LoopLinux was a Linux system that ran from a single file on your DOS or Windows filesystem. The installed system consisted of the filesystem file, kernel, initrd, and LOADLIN; it would boot the kernel, mount the DOS filesystem, and mount the Linux system as a loopback filesystem. Once installed, LoopLinux used Slackware packages.

We only had dialup at the time. I stayed up all night the night I downloaded LoopLinux; I’d sleep for an hour or two on the living room couch, then wake up and go check the downloads and see if I needed to start another of the files downloading.

Writing Research

From Twitter this morning: writing tips for academics. Prof. Feamster’s advice in that column is excellent. I would just like to add one thing that I have found very helpful in my own writing: think about what the paper — and each section of it — need to accomplish.

Software engineers are familiar with the concept of requirements: when designing a program, it is important to understand what its users require it to do. If you do not know what the program is supposed to do, and how it relates to the things around it, it is difficult to write a good program. Indeed, it is difficult to even know what a good program would be.

I apply a similar idea to my writing. There are many times when I do not necessarily think about it explicitly. But when I get stuck on a section of a paper, I often find it helpful to think about what that section is supposed to accomplish. I even think about it like a software module: its prerequisites or dependencies (i.e. the things it assumes previous sections have stated or set up) and its outputs (the things later sections will assume it will have done). If I spend 5 minutes writing down what the section has to say, it is often easy to finish drafting the section.

I personally find this more useful than deep outlining. Many people like to outline down to the paragraph level, writing out their paragraph topic sentences. This is good advice, and likely helpful to many writers. But for my own writing, I have difficulty thinking in that way. I find it more useful to outline the sections and subsections of my paper, and then start thinking about each section’s requirements. Sometimes, these requirements may turn directly into paragraphs; other times, they may be merged or split or interwoven. But they’re still useful, and they give me something concrete to think about as I go to implement the ideas with prose.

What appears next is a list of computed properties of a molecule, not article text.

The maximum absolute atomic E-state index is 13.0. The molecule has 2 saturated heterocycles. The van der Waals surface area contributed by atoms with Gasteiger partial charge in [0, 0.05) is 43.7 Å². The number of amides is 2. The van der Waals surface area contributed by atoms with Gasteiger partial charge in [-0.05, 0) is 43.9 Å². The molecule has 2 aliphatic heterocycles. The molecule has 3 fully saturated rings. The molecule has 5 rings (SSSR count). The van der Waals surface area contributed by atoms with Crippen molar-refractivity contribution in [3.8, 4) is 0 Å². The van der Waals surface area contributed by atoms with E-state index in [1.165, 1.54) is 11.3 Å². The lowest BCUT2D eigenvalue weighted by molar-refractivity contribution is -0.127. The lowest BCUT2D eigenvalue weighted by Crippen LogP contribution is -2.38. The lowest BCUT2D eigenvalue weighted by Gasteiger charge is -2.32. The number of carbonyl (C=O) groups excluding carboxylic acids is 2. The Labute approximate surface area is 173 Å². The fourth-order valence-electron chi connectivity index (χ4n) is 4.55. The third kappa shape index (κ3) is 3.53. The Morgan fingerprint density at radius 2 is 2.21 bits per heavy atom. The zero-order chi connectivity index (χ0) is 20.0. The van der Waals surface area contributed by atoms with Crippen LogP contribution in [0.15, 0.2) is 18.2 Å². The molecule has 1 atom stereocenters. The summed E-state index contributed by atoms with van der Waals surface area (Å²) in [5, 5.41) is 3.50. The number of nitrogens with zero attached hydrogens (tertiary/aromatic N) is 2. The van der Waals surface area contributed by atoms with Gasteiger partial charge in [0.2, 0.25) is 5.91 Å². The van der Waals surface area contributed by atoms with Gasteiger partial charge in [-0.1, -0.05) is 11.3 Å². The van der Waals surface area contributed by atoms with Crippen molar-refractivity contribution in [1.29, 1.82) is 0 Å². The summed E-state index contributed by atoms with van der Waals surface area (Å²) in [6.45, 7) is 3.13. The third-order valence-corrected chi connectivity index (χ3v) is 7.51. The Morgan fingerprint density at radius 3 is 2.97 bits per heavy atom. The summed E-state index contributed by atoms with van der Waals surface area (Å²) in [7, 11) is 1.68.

Wardrobe Simplification

Those of you in the Introduction to Recommender Systems MOOC may have noticed that I am always in a blue button-up shirt. You may or may not be asking ‘does he have any other shirts?’

I do. I primarily wear the blue shirt in the studio because the video producers have advised us against wearing white (the lights reflect off of white shirts to create a disturbingly angelic glow).

If you’re around GroupLens, or the CS department, you may have noticed that I am (almost) always in a white button-up shirt. You may have asked ‘does he have any other shirts?’, unless you are also in the MOOC, in which case you know I at least have a blue shirt.

Several months (or perhaps a year) ago, Jennifer and I embarked on a plan to standardize my wardrobe. We see minimalism as a useful tool for living the kind of life we want, and a number of minimalist writers we have read have a standard outfit. Also, deciding what to wear in the morning is a pretty low priority with respect to the rest of what I have to do, resulting in wasted decisional energy.1